We live in Phoenix and have owned our ’56 Thunderbird since 2003. Driving our T-Bird over the first 13 years was frequently a struggle with engine overheating. While Classic Thunderbirds are excellent parade cars, even driving in our 20 minute Thanksgiving Day Parade that starts at 9:00 AM was a challenge. In 2014 we had the engine rebuilt which launched a project that resulted in the redesign of the water pump spacer and ultimately the manufacturing of that spacer. I detailed the effort in an article titled Eureka Moment with Engine Cooling published in the January-February issue of Classic Thunderbird Club International’s Early Bird magazine. Refer to the download section for a copy.
In this illustration, an OEM spacer is in-place on a timing chain cover with a water pump in relative position above. With the water pump installed on the spacer, the center of the impeller vanes is approximately at the point of the flow arrow. Centrifugal force keeps the fastest moving coolant to the outer circumference of the spacer chamber. Coolant departs the impeller vanes and impacts the offset portion of the interior surface, perpendicular to the surface. The spacer does not channel the coolant to the volute opening in the timing chain cover.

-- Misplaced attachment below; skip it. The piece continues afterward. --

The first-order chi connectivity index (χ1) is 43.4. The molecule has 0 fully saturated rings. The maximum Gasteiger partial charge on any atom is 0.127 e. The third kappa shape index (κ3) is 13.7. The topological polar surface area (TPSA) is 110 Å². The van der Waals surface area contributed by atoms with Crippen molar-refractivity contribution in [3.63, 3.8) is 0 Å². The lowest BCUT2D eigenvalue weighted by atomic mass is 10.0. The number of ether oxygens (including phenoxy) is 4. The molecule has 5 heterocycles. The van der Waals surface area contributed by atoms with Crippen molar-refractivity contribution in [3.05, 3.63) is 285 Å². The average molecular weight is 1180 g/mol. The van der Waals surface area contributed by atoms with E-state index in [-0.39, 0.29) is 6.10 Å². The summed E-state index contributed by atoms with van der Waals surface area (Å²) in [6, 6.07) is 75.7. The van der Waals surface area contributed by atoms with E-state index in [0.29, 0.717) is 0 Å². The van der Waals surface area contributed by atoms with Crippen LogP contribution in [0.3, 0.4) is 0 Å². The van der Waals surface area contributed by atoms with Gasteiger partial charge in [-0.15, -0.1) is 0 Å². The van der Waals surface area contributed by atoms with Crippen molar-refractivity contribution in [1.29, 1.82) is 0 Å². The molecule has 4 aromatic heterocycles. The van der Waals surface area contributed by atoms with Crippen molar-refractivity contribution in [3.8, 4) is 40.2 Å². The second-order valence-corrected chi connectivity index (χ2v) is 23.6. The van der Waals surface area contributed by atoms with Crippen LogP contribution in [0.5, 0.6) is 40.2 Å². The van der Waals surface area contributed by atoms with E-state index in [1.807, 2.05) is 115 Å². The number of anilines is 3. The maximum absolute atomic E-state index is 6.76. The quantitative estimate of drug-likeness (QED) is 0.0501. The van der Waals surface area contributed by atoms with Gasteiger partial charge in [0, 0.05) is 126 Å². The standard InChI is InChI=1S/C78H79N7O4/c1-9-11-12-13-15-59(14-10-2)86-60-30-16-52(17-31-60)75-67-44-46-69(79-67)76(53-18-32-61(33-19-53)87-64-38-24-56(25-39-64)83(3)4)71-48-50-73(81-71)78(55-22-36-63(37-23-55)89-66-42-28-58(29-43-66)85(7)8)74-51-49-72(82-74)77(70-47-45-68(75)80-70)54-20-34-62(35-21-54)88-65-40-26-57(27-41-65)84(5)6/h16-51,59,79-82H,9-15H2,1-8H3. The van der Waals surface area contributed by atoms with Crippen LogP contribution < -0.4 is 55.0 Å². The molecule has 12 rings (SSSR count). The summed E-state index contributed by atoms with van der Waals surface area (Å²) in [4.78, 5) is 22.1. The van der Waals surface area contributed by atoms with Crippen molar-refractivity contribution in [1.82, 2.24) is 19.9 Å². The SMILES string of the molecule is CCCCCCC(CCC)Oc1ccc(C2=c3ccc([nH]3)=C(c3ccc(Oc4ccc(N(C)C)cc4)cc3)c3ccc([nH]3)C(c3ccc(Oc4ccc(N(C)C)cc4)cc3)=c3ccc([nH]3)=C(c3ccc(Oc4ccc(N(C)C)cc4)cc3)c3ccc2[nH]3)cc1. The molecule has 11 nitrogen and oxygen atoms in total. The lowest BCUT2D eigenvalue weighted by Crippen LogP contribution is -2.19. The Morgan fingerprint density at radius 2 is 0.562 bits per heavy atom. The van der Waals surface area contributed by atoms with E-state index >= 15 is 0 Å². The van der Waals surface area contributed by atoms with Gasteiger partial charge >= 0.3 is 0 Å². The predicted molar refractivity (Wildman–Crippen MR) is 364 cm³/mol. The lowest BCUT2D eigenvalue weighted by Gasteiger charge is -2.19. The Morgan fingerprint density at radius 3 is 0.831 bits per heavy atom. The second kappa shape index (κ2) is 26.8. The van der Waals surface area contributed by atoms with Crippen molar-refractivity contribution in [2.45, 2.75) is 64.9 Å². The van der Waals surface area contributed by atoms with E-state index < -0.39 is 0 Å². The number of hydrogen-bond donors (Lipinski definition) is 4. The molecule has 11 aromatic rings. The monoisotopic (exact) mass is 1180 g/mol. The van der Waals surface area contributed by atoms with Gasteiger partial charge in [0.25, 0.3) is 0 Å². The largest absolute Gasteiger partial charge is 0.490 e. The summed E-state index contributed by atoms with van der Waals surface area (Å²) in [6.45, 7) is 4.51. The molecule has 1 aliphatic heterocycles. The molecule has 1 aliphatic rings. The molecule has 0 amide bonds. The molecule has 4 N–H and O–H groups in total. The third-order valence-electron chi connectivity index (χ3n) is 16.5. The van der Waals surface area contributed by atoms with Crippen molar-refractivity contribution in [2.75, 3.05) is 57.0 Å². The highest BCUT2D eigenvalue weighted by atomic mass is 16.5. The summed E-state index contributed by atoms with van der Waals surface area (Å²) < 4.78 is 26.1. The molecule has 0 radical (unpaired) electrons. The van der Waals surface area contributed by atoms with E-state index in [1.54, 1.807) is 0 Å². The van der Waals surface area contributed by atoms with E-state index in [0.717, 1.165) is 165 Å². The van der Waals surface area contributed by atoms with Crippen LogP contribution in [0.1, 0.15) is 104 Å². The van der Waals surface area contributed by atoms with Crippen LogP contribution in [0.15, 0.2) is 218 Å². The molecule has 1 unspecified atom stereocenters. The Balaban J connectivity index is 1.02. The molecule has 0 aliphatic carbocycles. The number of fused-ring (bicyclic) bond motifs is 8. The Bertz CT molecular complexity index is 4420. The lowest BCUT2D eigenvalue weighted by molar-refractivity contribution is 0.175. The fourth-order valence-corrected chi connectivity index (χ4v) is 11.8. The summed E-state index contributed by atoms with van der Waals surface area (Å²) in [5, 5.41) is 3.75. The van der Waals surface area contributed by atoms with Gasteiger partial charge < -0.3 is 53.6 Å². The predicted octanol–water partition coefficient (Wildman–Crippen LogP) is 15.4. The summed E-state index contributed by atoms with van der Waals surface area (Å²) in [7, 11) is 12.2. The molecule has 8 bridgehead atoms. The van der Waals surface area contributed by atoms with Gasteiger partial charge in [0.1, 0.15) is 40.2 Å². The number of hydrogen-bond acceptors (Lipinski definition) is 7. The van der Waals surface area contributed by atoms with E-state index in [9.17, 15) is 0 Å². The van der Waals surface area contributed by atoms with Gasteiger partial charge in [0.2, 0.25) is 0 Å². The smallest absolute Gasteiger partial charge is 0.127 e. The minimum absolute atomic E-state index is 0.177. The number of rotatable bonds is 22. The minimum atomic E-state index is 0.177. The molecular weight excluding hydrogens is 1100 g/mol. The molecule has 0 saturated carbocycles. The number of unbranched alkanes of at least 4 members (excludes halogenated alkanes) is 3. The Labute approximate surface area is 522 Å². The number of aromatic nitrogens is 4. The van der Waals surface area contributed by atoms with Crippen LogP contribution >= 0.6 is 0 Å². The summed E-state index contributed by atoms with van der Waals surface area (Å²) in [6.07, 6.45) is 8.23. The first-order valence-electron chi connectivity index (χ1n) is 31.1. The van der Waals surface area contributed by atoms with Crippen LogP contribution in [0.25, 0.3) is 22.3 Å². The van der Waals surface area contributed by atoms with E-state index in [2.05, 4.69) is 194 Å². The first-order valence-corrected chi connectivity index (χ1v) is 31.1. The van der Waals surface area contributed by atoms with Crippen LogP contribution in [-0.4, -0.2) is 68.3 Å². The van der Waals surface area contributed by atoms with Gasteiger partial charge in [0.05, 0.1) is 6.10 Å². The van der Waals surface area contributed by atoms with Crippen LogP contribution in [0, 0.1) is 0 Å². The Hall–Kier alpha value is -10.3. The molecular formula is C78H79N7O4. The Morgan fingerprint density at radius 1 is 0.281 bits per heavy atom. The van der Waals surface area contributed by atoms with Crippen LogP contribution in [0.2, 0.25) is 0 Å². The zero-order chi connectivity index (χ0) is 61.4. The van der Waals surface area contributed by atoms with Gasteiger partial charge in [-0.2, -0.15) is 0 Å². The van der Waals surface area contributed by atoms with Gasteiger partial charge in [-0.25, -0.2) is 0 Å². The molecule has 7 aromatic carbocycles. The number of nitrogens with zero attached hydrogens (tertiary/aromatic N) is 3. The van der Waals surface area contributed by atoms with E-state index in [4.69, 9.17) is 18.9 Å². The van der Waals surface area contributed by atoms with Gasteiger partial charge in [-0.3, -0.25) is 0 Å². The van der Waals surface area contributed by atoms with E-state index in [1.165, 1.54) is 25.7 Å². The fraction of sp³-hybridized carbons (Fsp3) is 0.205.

Here, a patent-pending A-432 spacer is in-place on a timing chain cover. With the water pump mounted on the front of the A-432 spacer, again, the center of the impeller vanes is approximately at the point of the flow arrow, and centrifugal force keeps the fastest moving coolant to the outer circumference of the spacer chamber. Coolant departs the impeller vanes and contacts the volute extension at approximately a 30-degree angle. The volute extension channels the coolant flow rearward into the volute opening, reducing turbulence and increasing flow. And the A-432 is cast iron with the same external contours and sand cast finish as the OEM version.
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